Tucked away behind Prishtina’s central government building, away from the busy pedestrian boulevard and around the corner from the lively cafes of the Qendra neighborhood, sits Art e Zanat.
Close to but hidden from the bustle of Kosovo’s capital, stepping into the little shop feels like a discovery: shelves filled with postcards, brooches and other items designed not with the standard tourist-friendly colors and photoshopped images often associated with these kinds of product, but with symbols and artistic depictions of Albanian heritage and the cities and landmarks of Kosovo. Albanian clothing, instruments and architecture all feature; as do Prishtina’s skyline, the Newborn monument and the Yugoslav-era basketball stadium.
Art e Zanat was opened by Podujevo-born artist and graphic designer Ilire Lepaja in August this year to show and sell products featuring her artwork. It is the latest phase of a project three years in the making, with Lepaja having previously sold her products at craft fairs, in Prishtina airport and Soma Book Station.
A graduate of the University of Prishtina with a master’s degree in graphic design, Lepaja has worked in several graphic design studios and as a freelancer for NGOs — including The Ideas Partnership, with which she still works — and other organizations.
She set up her own business in 2013 and began creating illustrations featuring traditional Albanian motifs and depictions of her adopted city of Prishtina, hoping to find an artistic outlet for her own skills and passion while promoting Kosovo as a newborn country.
“I’m inspired by life itself and I love my country,” she tells K2.0, pointing to Kosovo’s rich culture, which she says is not always celebrated or understood by visitors. “For this particular project I wanted to create something good to promote our cultural heritage and our cities; and also to promote myself as an artist, and to be independent by working on my own business without someone telling me all the time what I should design. This is how I give my best, freedom inspires me the most!”
She spent a year on the designs, choosing to display them on postcards, which are well suited to displaying art while being small and relatively inexpensive. Lepaja says she would like to see postcards used more widely in Kosovo, with much of the shop’s custom currently coming from international visitors.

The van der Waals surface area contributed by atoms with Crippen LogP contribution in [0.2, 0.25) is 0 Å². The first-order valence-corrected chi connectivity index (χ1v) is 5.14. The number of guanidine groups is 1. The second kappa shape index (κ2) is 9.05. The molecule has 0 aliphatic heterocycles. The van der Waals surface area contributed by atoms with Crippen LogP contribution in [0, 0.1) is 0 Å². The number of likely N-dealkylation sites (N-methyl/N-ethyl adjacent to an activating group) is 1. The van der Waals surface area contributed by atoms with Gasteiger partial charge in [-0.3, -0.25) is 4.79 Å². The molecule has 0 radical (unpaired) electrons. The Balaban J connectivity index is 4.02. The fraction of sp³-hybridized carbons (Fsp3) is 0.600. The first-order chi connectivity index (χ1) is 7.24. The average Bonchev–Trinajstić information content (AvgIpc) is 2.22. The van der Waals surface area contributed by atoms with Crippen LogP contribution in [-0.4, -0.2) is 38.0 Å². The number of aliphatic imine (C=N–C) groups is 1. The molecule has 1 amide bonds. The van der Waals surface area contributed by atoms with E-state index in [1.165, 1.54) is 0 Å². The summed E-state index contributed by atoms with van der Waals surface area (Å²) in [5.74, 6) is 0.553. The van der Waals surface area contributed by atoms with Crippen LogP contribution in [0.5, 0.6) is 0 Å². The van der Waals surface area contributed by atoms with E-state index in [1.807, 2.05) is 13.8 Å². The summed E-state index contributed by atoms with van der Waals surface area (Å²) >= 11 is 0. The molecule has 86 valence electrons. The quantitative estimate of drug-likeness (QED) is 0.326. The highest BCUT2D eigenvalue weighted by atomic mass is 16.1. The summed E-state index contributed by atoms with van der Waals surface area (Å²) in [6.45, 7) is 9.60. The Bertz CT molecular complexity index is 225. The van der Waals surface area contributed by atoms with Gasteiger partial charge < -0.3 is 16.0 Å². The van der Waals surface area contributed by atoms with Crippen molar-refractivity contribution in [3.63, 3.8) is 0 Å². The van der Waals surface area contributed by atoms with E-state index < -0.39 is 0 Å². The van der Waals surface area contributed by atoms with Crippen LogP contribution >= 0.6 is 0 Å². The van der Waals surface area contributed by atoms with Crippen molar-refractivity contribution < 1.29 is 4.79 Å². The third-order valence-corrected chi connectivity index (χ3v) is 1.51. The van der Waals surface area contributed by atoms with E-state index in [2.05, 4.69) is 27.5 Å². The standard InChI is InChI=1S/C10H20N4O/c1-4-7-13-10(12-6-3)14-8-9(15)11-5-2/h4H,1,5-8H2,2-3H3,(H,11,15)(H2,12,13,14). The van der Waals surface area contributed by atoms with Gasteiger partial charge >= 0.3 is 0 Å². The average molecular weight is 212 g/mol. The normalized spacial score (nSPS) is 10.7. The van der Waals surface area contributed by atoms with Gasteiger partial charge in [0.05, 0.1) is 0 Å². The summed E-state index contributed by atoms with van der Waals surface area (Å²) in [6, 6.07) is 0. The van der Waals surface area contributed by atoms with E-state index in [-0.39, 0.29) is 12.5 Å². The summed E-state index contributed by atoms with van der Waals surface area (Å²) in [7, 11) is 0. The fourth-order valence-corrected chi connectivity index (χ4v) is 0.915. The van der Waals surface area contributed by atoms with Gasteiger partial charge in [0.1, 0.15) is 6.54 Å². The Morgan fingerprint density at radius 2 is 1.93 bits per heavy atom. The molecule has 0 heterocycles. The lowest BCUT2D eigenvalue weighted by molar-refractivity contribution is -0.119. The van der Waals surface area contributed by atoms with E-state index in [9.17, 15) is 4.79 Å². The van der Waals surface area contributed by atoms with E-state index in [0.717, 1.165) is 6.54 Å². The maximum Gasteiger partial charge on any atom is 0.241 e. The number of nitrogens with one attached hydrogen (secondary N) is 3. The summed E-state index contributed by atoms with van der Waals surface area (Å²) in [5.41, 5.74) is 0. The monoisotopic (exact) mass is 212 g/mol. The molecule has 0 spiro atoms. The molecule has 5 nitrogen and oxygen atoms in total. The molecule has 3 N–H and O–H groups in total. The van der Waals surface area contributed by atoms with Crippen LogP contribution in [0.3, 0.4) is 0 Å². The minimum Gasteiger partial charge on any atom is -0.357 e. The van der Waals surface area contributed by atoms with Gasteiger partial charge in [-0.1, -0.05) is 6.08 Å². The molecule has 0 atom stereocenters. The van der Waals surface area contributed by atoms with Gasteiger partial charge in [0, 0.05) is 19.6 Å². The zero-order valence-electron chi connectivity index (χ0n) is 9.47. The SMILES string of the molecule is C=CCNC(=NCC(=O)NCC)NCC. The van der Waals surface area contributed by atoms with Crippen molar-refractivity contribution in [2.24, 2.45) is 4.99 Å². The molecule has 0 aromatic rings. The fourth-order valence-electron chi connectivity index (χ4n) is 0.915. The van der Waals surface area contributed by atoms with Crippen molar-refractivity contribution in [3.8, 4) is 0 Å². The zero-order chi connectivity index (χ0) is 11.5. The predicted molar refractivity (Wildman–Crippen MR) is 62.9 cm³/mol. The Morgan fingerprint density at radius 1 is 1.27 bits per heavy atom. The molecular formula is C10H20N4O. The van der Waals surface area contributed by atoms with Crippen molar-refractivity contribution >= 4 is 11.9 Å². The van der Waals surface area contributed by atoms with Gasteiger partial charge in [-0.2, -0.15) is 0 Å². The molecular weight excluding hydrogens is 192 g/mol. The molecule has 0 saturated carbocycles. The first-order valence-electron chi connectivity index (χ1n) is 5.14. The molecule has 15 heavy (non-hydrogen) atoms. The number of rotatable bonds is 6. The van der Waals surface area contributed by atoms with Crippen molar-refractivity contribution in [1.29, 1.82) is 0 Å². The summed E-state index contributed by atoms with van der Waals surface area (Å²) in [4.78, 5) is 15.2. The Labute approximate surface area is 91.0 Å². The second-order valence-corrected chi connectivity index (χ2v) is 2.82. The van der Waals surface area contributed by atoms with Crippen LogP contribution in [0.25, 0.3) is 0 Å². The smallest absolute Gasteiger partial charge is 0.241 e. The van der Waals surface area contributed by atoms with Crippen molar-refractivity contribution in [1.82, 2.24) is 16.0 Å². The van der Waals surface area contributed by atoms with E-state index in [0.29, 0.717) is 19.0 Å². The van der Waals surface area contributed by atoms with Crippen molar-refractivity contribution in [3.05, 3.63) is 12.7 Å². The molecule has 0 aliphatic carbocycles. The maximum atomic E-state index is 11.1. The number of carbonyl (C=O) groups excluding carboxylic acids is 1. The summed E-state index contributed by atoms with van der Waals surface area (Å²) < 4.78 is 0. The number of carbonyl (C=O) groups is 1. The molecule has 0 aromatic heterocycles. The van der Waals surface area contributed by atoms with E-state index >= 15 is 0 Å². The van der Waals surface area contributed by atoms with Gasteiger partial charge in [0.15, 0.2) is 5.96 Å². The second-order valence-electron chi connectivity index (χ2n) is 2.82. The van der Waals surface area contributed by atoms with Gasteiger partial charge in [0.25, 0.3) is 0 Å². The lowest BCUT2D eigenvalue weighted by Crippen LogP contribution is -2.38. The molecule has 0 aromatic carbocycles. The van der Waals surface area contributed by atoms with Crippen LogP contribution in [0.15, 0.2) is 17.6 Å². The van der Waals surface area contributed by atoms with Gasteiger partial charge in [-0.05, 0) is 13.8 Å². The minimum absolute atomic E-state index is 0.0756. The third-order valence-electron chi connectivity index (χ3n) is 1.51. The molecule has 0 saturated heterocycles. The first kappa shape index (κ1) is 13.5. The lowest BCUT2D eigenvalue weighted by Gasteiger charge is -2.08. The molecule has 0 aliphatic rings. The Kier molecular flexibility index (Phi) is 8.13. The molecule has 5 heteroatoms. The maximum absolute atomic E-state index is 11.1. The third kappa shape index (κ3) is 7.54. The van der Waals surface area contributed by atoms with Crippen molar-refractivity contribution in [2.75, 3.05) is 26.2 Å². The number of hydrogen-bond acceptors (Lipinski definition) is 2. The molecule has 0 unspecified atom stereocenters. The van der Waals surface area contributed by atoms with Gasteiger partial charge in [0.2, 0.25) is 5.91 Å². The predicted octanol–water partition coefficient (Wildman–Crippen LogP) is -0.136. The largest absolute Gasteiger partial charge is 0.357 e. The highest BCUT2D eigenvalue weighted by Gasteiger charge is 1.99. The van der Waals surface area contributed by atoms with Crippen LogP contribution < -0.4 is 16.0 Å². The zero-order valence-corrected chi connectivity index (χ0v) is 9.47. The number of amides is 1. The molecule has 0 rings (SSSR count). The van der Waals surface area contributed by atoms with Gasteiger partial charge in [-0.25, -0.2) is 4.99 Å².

Struggling to pursue her passion alongside her work in graphic design, Lepaja left her job to commit herself to her own work and to start her own business. “That’s what I really enjoy doing,” she says. “It took courage but I think all dreams somehow require courage and risk-taking.”
The project was initially self-funded, but last year she received support from the Ministry of Culture and this year from the Municipality of Prishtina and she continues to work as a freelancer and prepress designer.
Lepaja combines both traditional and modern techniques in producing her work. Her designs are produced using graphic design software like Illustrator, Photoshop and CoralDraw, while the postcards are printed on recycled paper, and the fridge magnets on wood plaque using a two-step process: The wood is cut into custom shapes using a computer-controlled cutting machine, and the designs printed using a ultraviolet printing process in which ink is dried immediately using UV light, which prevents the ink from spreading and allows for finer detail.
In spring this year she took part in the Development Academy program organized through the EU and the Riinvest Institute, which has helped her to expand her range into embroidery.
The three-month program involved lectures on business management and project planning and was attended by small business owners — who received grants for successful completion — as well as representatives from civil society and municipal governments.
With the idea of promoting cultural heritage through embroidery techniques, Lepaja completed the program and received the donation of an embroidery machine with which she has been able to make products such as tote bags, decorative pillows and table covers. She has also sought to grow her business by providing branded T-shirts, caps and tote bags for other companies.
The program allowed her to hire her first employees. “Since there are lots of unemployed women in Kosovo I took the chance to hire women,” she says, “one for sewing the tote bags, table covers and so on, and one to sell the products.”
Lepaja has also recently been asked by the Municipality of Prishtina to adapt her illustrations for use on the authority’s official notebooks.
Addressing Prishtina’s reputation for new businesses not lasting long, Lepaja is optimistic: “I think [the key to success is] working with a good strategy, and of course loving what you do.”
Art e Zanat can be found on Rr. Andrea Gropa, behind the government building (near Soma Book Station).
Photos: Majlinda Hoxha / K2.0.